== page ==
Toolbox | 5 Tips for Every New Lawmaker



Getting elected was hard work, but now the really hard part begins—representing your district.

If you are one of the 1,500 brand-new lawmakers elected last fall, are you prepared?

We compiled the following advice from several seasoned legislators.

1. Hold On to Your Values

Don’t lose sight of who you are. Follow your moral compass. The legislature operates on truth and trust. Keep your word. And keep your ambition in check. Fellow lawmakers may treat you as an equal, but attention from the media, lobbyists and constituents can go to your head. Don’t let it. It’s easy to start feeling more important than you really are.

2. Play by the Rules

Obeying the law should be a given, yet most ethics scandals occur because this advice was ignored. When in doubt about an ethical gray area, find a mentor and seek his or her opinion. Know your state’s constitution and master your chamber’s rules. Clerks, secre­taries and seasoned legislators are excellent resources. Use them. Do your homework and you’ll build your credibility. Cavort with the enemy! Remem­ber, you no longer are campaigning, you are now governing.

3. Serve Your Constituents

You are there to serve, but don’t promise more than you can deliver. Know where to draw the line with constit­uents and where to send them for answers. Always follow through to make sure they were served. Invite people to the capitol, do surveys, write newsletters and attend community meetings. Send out email blasts before big votes. Schedule town meetings and pop into local cafes. You were elected by a majority of voters, but you repre­sent everyone in your district.

4. Get Smart

Specialize in a policy area or look to fill a void, then team up with experts. Give clear instructions to bill drafters. Focus on your committee work as this is where the in-depth work on bills is done. Remember, state budgeting is driven by service, not profit. Be honest and forthcom­ing with the media and lobbyists and avoid grandstanding. The press may want a good story, but you don’t have to be the one to give it to them.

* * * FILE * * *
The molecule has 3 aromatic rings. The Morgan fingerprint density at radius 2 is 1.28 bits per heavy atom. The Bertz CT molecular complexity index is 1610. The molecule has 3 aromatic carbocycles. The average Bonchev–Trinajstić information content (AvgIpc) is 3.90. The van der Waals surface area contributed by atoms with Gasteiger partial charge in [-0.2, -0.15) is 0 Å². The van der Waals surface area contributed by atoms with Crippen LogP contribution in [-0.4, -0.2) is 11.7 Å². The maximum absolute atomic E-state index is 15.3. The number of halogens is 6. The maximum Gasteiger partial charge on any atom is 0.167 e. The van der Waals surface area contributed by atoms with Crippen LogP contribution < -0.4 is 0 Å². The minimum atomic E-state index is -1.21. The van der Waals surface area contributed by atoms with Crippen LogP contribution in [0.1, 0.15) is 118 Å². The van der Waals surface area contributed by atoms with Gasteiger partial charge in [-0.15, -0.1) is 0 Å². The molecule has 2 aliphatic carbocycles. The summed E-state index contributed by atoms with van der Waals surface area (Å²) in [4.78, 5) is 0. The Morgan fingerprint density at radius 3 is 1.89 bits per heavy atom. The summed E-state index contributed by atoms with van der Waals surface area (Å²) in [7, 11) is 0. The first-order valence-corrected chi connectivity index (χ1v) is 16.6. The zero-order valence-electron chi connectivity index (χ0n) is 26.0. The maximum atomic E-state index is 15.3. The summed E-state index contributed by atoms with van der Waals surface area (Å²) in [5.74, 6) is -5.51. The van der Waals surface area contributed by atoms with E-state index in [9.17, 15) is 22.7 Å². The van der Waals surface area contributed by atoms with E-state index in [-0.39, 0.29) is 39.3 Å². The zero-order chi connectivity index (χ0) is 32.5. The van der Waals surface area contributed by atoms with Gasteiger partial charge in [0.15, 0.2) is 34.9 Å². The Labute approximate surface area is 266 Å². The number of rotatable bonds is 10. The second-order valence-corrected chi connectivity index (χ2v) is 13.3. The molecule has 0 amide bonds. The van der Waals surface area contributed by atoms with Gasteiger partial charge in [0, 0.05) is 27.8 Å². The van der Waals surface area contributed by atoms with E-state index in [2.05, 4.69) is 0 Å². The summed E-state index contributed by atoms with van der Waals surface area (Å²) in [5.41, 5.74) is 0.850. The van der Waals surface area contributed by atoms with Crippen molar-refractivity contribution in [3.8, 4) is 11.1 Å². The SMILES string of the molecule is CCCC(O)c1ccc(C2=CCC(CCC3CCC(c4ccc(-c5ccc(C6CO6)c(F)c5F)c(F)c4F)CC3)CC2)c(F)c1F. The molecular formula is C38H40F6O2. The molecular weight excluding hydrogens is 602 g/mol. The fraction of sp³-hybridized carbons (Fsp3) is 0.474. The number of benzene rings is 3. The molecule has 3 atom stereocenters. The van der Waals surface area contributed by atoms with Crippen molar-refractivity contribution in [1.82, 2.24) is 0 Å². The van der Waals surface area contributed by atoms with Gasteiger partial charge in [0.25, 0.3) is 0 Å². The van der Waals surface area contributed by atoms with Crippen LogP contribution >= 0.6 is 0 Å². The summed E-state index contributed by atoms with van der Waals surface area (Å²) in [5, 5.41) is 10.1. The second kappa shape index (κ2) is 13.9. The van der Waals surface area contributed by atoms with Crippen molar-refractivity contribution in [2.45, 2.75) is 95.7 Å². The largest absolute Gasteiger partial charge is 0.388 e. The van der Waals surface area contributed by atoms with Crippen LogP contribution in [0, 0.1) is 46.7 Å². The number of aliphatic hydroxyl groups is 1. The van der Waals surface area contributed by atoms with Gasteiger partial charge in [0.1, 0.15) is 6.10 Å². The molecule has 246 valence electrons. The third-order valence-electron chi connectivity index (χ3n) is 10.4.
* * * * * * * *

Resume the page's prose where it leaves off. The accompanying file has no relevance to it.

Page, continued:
5. Avoid (the Many) Freshman Traps

Be aware of first im­pressions. Too many freshmen introduce bills with great ideas of how to spend mon­ey, but with no idea of where the money will come from. Don’t commit too early to other people’s bills. Keep your eye on long-term policy goals. Draw a line between the needs of your con­stituents and personal relationships with col­leagues and lobbyists. Avoid a quid pro quo mentality.

Parting Thought

This comes from former Wyoming Representative Rosie Berger (R), who would walk the capitol’s vacant halls in the mornings before business started: “Be grateful for your opportunity to serve the public. Find some quiet time to collect your thoughts and gain appreciation for your experience as a legislator,” she says. “In the quiet of the morning, I absorbed the histo­ry of the building. It reinforced why I chose to run and serve.”

These tips, which have been updated, were first compiled by NCSL’s Peggy Kerns and published in February 2013.

Additional Resources

NCSL Resources